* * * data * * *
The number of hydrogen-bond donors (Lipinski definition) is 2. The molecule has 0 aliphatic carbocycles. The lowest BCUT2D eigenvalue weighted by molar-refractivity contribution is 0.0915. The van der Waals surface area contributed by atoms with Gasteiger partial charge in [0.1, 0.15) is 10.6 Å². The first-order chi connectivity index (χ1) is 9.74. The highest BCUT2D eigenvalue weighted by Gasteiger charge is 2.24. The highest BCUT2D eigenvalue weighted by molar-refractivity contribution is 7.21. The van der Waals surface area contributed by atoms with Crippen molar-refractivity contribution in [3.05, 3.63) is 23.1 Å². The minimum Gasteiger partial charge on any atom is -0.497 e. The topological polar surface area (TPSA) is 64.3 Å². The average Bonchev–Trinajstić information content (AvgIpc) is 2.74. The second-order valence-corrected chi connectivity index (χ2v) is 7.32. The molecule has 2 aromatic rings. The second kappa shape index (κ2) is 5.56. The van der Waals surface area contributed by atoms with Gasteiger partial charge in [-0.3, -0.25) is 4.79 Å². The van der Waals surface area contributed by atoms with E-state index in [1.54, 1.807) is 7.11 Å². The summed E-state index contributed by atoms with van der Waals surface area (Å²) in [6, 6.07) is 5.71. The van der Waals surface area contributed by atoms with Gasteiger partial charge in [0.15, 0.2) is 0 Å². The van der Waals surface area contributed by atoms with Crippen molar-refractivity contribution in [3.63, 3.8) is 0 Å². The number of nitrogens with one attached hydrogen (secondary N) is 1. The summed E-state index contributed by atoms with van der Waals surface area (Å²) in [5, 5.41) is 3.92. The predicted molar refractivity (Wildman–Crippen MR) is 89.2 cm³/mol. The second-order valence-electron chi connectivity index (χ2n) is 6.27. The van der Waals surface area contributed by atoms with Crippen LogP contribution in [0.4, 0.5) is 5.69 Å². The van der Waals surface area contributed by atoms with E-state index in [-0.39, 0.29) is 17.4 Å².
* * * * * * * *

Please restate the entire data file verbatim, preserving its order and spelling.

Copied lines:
The number of hydrogen-bond donors (Lipinski definition) is 2. The molecule has 0 aliphatic carbocycles. The lowest BCUT2D eigenvalue weighted by molar-refractivity contribution is 0.0915. The van der Waals surface area contributed by atoms with Gasteiger partial charge in [0.1, 0.15) is 10.6 Å². The first-order chi connectivity index (χ1) is 9.74. The highest BCUT2D eigenvalue weighted by Gasteiger charge is 2.24. The highest BCUT2D eigenvalue weighted by molar-refractivity contribution is 7.21. The van der Waals surface area contributed by atoms with Crippen molar-refractivity contribution in [3.05, 3.63) is 23.1 Å². The minimum Gasteiger partial charge on any atom is -0.497 e. The topological polar surface area (TPSA) is 64.3 Å². The average Bonchev–Trinajstić information content (AvgIpc) is 2.74. The second-order valence-corrected chi connectivity index (χ2v) is 7.32. The molecule has 2 aromatic rings. The second kappa shape index (κ2) is 5.56. The van der Waals surface area contributed by atoms with Gasteiger partial charge in [-0.3, -0.25) is 4.79 Å². The van der Waals surface area contributed by atoms with E-state index in [1.54, 1.807) is 7.11 Å². The summed E-state index contributed by atoms with van der Waals surface area (Å²) in [6, 6.07) is 5.71. The van der Waals surface area contributed by atoms with Gasteiger partial charge in [0.15, 0.2) is 0 Å². The van der Waals surface area contributed by atoms with Crippen molar-refractivity contribution in [3.63, 3.8) is 0 Å². The number of nitrogens with one attached hydrogen (secondary N) is 1. The summed E-state index contributed by atoms with van der Waals surface area (Å²) in [5, 5.41) is 3.92. The predicted molar refractivity (Wildman–Crippen MR) is 89.2 cm³/mol. The second-order valence-electron chi connectivity index (χ2n) is 6.27. The van der Waals surface area contributed by atoms with Crippen LogP contribution in [0.4, 0.5) is 5.69 Å². The van der Waals surface area contributed by atoms with E-state index in [-0.39, 0.29) is 17.4 Å².